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Dubstep For Doing Homework While High

Lucas Talebli, aka DJ Haunta, has fans around the world and some 2,600 followers on his Soundcloud page.

Other DJs sample his dark brand of dubstep in their sets, and it really works on the dance floor.

Most of these people don't know he's 14.

Talebli is a high school freshman, and dubstep is his thing. Datsik and the artists on his Firepower Records label are favorites, but outside of that, Lucas' tastes veer largely towards the underground.

As influences and favorites, he lists a bunch of obscure acts he discovered through the online music community.

Check out how he got his DJ name. It's adorable.

"I went to this DJ name creation website that told me to choose a word and add an 'a' at the end," Talebli says. "My music is dark, and I wanted a name that fit with it."

Talebli lives with his mom Andrea Zito and his eleven-year-old brother in a condo out in the suburbs of Canyon Country, on the fringes of L.A. County. In the family's living room are two Deadmau5 style mau5heads, which Andrea made for her sons to wear as Halloween masks a few years back.

Lucas is cerebral, serious and well spoken. "He's never been like anyone else in his class," Andrea says. "Most of his friends are older than him, and they really respect him and his work."

Although his dad initially encouraged Talebli to become a lawyer, both of his parents are now supportive of his music career. (His mom proudly plays me a dubstep remix of Coldplay's "Clocks" that Lucas did when he was 12. "It's not representative of my work now!" Lucas yells from the kitchen. In any case, it's good.)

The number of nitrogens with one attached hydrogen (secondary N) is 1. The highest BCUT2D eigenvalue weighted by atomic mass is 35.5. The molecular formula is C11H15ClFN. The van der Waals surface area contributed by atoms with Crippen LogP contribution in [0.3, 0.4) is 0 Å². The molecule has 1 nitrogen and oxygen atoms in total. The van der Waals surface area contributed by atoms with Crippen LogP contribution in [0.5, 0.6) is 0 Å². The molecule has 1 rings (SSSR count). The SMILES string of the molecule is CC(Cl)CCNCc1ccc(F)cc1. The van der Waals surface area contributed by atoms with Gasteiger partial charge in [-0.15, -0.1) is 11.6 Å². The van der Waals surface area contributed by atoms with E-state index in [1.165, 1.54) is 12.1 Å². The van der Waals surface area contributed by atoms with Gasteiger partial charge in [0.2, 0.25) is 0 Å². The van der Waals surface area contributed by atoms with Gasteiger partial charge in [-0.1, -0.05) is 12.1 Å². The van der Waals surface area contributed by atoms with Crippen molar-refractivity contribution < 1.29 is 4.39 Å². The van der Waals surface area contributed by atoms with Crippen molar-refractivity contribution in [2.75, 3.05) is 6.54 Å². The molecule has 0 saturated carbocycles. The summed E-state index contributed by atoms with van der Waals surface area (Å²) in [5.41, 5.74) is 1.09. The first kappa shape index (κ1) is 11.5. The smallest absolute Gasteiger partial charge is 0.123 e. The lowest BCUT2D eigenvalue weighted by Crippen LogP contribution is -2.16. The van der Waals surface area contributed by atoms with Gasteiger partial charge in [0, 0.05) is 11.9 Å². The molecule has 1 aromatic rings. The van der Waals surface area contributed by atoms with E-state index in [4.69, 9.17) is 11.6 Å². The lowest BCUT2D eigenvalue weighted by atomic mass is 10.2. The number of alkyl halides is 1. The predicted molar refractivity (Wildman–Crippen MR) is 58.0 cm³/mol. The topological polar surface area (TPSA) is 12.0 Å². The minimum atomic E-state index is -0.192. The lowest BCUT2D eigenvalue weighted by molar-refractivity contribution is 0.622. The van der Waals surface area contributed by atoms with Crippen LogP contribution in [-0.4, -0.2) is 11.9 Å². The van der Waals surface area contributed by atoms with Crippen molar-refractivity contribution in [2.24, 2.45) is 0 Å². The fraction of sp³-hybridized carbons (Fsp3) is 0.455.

While he'll be releasing two EPs in the near future, Talebli has never played a live set or even been to a live show. He's too young to get into the clubs, obviously. (Though that doesn't stop all underage DJs.) But that will change when he plays Cobalt Café on December 7.

Outside of a few local DJs he works with, Talebli's community of peers and fans largely exists online. (He also produces more experimental music under the name Kingsh*t). He collaborates with artists in Europe and fields fan mail from around the world. (He notes that he gets too much of it now to respond to most messages individually!)

As far as high school goes, Lucas gets mostly B's and tries to finish all of his homework during the school day so he can focus on his music at home. "He does't really go out much," his mom says of her son's work ethic.

Lucas began writing computer code when he was ten years old and says he can now type faster than his typing teacher. (His mom also says he used the website Ning to create a social network site for his classmates -- when he was in kindergarten.) While Lucas dabbled in guitar and piano, he feels more natural on a computer.

One of the proudest moments of his career so far came when a song he posted on Soundcloud got a thousand plays in one night. "There were hundreds of comments," he says. "I read them all."

While Talebli would love to go on tour with a huge stage production à la Datsik, his primary goals are more pragmatic: to make enough money to support his family and one day, to also support a family of his own.

And although his music is moody and dark, Lucas says making such aggressive sounds is how he channels all of the negative stuff inside of him, which allows him to lead, he says, a positive lifestyle. "I'm not saying my music is negative though," he adds, "because it makes a lot of my fans happy."

Haunta plays an all ages show at the Cobalt Café on December 7.

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